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For the Days When You’d Rather Be Drinking a Margarita Than Riding a Horse

Do I talk about drinking too much? Maybe I have a problem. But maybe I don’t.

Click here to read this story on Medium.com
A man contemplating getting on a horse called "adulting"

I’m not ready yet buddy, but I’ll get back on soon — Midjourney 

After a week of drinking too much, no physical activity, and enjoying the hell out of life, I came crashing back to reality a few days ago. 

Returning to regular workouts, in my first session I managed to get through 1/3rd of my routine before collapsing on the floor feeling overheated and unable to breathe. No, not another heart attack. Just a great vacation and a dozen too many margaritas.

But what if it was a heart attack? All that stuff on my todo list, all those unopened envelopes and unreplied emails, would they be important? No, of course not. I’ve got the important things taken care of. I have a will in place. My loved ones know I love them. I learned how to make a great margarita.

I do wish my kids would spend less time on their phones and focus more on their schoolwork and friendships. But I also know that twenty years from now, when the children all have their own lives, hopefully in their own households, I’m not going to be thinking “I wish I’d been more diligent in disciplining them” but rather, “I wish I’d spent more time with them,” or maybe “I hope they don’t unplug the life support.”

That’s the thing about adulting. It’s a constant battle to remember what’s really important. 

During a yoga session, I complained to the instructor that I didn’t feel motivated to do anything after coming back from vacation, and my body was failing me. She asked me how my regular coping tools were working, like journaling and meditation. And I realized that during the intervening vacation, I had completely stopped journaling and meditating. 

Sometimes adulting is just a battle to remember things you’ve already figured out. Remembering how to get on the horse and stay in the saddle. 

We all have off days. Sometimes it turns into an off week. You don’t do things because you think you should, you only ever do things because you feel like it. But that doesn’t mean you can just lie in bed until you feel like getting up, and continue that way day after day. 

Your rational processes are meant to inform your emotions, and thinking about your emotions is how you change them, little by little, gradually over time. 

This is where the power of mindfulness techniques like journaling and meditation come from. In their ability to get you to focus, for a few minutes at a time, on how you feel and what you’re thinking about. Getting down to what is really in your heart and on your mind.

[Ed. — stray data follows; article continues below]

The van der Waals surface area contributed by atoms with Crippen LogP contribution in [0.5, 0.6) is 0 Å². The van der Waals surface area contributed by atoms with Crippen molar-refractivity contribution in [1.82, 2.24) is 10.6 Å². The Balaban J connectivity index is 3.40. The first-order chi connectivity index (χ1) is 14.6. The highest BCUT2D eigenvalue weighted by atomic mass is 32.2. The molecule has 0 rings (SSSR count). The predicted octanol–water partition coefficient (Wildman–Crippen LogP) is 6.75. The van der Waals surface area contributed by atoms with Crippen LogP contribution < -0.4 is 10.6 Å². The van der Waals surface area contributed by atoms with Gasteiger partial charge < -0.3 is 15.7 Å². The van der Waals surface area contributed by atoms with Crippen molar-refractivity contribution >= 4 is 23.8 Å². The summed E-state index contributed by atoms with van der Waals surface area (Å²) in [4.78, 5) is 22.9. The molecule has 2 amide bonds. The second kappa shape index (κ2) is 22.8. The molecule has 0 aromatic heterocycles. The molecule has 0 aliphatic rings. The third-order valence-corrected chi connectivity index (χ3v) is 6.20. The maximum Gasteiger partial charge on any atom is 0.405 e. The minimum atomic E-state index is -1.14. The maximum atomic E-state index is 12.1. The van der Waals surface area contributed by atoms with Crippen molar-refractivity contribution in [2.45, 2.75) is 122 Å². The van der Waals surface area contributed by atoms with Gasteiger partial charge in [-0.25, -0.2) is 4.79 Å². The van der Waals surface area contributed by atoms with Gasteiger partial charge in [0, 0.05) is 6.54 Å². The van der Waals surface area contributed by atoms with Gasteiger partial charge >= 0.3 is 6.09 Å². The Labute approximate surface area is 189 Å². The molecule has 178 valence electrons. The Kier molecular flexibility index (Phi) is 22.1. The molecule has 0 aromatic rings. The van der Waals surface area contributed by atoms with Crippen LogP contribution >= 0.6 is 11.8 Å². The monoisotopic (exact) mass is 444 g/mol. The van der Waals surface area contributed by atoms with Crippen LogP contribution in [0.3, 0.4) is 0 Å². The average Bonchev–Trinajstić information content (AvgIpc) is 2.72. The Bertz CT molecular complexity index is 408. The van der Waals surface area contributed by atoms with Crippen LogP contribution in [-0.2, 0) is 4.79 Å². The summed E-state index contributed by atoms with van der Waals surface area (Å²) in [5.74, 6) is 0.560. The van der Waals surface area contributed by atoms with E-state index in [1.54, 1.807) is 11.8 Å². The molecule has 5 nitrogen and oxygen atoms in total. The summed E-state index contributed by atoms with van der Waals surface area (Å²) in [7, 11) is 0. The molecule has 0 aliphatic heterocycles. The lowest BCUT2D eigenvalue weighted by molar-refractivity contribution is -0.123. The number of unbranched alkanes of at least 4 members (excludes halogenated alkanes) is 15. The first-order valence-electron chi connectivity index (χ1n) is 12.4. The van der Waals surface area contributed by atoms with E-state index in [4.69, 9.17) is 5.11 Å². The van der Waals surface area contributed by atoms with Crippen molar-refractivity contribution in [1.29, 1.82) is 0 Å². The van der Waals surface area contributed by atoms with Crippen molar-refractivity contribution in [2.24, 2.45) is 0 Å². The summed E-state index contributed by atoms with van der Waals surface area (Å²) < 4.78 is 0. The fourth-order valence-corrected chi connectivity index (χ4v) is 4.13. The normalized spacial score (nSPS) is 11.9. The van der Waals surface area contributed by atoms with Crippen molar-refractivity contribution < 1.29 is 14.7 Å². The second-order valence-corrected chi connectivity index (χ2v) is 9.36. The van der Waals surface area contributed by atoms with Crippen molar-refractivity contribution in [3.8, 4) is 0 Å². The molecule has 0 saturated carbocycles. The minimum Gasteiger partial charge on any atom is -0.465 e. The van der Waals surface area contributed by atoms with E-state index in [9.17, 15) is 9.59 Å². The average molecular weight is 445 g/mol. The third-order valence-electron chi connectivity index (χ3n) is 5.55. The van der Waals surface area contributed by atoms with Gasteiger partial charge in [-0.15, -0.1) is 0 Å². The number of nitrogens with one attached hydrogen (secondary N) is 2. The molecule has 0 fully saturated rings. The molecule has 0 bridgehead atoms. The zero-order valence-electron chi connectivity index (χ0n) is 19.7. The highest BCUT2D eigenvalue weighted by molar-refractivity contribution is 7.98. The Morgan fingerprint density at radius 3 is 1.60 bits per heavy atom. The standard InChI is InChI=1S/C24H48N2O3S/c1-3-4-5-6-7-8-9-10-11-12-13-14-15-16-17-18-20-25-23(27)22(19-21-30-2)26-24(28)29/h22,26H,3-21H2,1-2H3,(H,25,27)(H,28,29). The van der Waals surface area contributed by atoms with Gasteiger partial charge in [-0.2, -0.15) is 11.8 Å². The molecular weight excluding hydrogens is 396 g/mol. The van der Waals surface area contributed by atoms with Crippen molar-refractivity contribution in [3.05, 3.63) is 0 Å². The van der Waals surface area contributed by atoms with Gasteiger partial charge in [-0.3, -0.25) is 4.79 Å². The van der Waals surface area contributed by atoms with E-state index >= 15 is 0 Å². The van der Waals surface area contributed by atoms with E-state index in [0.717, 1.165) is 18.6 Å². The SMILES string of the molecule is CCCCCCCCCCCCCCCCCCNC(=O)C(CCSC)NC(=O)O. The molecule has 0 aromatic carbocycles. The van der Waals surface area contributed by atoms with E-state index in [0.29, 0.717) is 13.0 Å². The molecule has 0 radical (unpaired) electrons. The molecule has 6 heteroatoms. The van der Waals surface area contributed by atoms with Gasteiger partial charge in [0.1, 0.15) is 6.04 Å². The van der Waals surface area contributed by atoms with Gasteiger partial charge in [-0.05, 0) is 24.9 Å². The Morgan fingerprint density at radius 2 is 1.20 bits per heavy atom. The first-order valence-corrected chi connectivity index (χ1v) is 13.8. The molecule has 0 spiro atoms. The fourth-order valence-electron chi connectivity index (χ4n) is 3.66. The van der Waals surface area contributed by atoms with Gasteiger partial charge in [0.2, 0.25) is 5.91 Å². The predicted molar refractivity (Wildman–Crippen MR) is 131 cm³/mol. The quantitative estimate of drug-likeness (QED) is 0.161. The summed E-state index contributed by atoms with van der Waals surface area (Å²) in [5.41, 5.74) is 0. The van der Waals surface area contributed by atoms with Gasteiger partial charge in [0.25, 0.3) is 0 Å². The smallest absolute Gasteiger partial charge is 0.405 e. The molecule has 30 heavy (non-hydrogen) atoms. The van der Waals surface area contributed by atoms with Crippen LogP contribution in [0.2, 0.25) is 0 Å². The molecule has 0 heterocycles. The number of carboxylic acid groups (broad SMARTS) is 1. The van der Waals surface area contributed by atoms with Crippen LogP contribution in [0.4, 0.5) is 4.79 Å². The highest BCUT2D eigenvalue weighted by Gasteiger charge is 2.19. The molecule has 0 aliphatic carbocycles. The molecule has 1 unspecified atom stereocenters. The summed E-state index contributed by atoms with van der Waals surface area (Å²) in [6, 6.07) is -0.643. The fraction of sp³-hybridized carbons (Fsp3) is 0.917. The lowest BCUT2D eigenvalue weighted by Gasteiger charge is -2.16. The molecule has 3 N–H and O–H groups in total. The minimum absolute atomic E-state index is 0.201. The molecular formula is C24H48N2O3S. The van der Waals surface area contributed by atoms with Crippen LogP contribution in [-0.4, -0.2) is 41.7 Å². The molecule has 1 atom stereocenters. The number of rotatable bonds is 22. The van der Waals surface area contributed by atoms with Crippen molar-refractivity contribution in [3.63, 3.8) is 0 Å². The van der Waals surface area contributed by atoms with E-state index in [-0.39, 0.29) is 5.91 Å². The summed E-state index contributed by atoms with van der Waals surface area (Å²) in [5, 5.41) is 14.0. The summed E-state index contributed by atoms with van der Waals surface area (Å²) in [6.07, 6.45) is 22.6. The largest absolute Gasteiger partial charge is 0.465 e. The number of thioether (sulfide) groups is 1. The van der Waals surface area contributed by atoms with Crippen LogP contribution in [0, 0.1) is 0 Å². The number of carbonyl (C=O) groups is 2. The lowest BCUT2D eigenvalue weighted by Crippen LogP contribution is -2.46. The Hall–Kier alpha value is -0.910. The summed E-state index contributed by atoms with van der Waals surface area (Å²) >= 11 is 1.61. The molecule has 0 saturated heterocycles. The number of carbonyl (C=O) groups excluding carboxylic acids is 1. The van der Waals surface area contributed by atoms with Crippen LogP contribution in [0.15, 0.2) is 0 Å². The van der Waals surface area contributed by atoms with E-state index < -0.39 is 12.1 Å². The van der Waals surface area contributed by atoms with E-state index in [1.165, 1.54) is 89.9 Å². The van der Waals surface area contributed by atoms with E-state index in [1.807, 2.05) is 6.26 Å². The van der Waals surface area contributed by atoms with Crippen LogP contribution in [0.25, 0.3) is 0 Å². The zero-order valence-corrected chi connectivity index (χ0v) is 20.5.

The essence of adulting is in taking responsibility for how you feel in the long term. On any given day, at any given moment, you are completely subject to your emotions. But over time, the books you read, the people you spend your time with, how you treat your body, these are choices you make that determine how you will feel in the future, and the only person responsible for these choices is you.

This morning at 8am my alarm went off and I thought, “uh oh, I haven’t written a newsletter for today.” I can lie to myself and pretend I haven’t had time, but there has been plenty of time to play Polytopia and watch Griselda on Netflix.

Fortunately, I’ve chosen to make mindfulness a part of my life and I’m going to write down what I did and how I felt this week. I’m going to think about the decisions I’ve made in the past and what decisions I’d like to make in the future. And I’m going to change my regular routines to alter my emotions and what I feel like doing in the future. 

The essence of adulting isn’t in gathering the willpower to do the right thing right now. It’s in having the discipline to reflect on your life and evolving the thousand little things that make up your daily systems. 

Part of my routine is that if I don’t feel like doing something, I do the smallest part of that thing that I can (thank you Atomic Habits). So I did drive to the gym and do a few pushups. And today, I did open up Medium, hit the ‘Write’ icon and type out a title. Then my feelings took over.

I listen to podcasts from people like Prof G Scott Galloway who reminds me to invest in indexes and Tim Ferriss who reminds me that there’s always some new tool or technique to try out. 

I read articles by Sophie Lucido Johnson that tell me I’m good enough and David Todd McCarty that get me thinking philosophically and Annie Trevaskis that make me take life less seriously. 

I have date nights with my wife, I talk to my kids when we’re driving to practices, and I hang out with friends who have qualities I admire. 

I talk to my yoga instructor about what’s on my mind. 

Don’t beat yourself up over how you feel. We’re all just actors putting on a play for other actors, creating meaning for ourselves in the moment. If you forget your lines or arrive late, people will adjust. They’re focused on their own lines and deadlines, and they’re just happy you’re on the stage with them. 

The important thing is that you’re part of the troupe, and that you want to do a good job. Today may not be your moment to shine, but you’ve had plenty of moments of glory in the past, and there are plenty more to come in the future. 

Surround yourself with good information and good people. Be mindful. Your saddle and your horse aren’t going anywhere. Today you can rest and contemplate the terrain.

Tomorrow, you’ll ride like the wind. 

  1. What happened when I actually had a heart attack.

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